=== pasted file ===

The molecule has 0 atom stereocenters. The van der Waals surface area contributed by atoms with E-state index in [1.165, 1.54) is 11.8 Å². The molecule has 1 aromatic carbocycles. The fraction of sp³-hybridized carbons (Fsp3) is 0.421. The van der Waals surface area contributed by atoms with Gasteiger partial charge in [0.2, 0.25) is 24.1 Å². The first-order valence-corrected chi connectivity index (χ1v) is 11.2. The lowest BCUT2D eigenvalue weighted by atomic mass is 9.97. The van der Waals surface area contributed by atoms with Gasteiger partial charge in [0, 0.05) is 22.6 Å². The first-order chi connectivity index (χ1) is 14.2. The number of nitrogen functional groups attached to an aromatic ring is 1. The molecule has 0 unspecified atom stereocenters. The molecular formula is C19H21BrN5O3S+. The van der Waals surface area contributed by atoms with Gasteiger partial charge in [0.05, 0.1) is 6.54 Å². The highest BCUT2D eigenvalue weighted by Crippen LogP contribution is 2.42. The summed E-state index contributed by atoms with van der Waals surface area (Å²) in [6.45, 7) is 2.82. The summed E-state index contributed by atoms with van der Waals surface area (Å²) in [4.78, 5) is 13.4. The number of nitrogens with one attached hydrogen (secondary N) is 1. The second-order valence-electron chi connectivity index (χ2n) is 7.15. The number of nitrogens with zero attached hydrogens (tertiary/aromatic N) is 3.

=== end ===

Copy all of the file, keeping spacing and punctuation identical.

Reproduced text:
The molecule has 0 atom stereocenters. The van der Waals surface area contributed by atoms with E-state index in [1.165, 1.54) is 11.8 Å². The molecule has 1 aromatic carbocycles. The fraction of sp³-hybridized carbons (Fsp3) is 0.421. The van der Waals surface area contributed by atoms with Gasteiger partial charge in [0.2, 0.25) is 24.1 Å². The first-order valence-corrected chi connectivity index (χ1v) is 11.2. The lowest BCUT2D eigenvalue weighted by atomic mass is 9.97. The van der Waals surface area contributed by atoms with Gasteiger partial charge in [0, 0.05) is 22.6 Å². The first-order chi connectivity index (χ1) is 14.2. The number of nitrogen functional groups attached to an aromatic ring is 1. The molecule has 0 unspecified atom stereocenters. The molecular formula is C19H21BrN5O3S+. The van der Waals surface area contributed by atoms with Gasteiger partial charge in [0.05, 0.1) is 6.54 Å². The highest BCUT2D eigenvalue weighted by Crippen LogP contribution is 2.42. The summed E-state index contributed by atoms with van der Waals surface area (Å²) in [6.45, 7) is 2.82. The summed E-state index contributed by atoms with van der Waals surface area (Å²) in [4.78, 5) is 13.4. The number of nitrogens with one attached hydrogen (secondary N) is 1. The second-order valence-electron chi connectivity index (χ2n) is 7.15. The number of nitrogens with zero attached hydrogens (tertiary/aromatic N) is 3.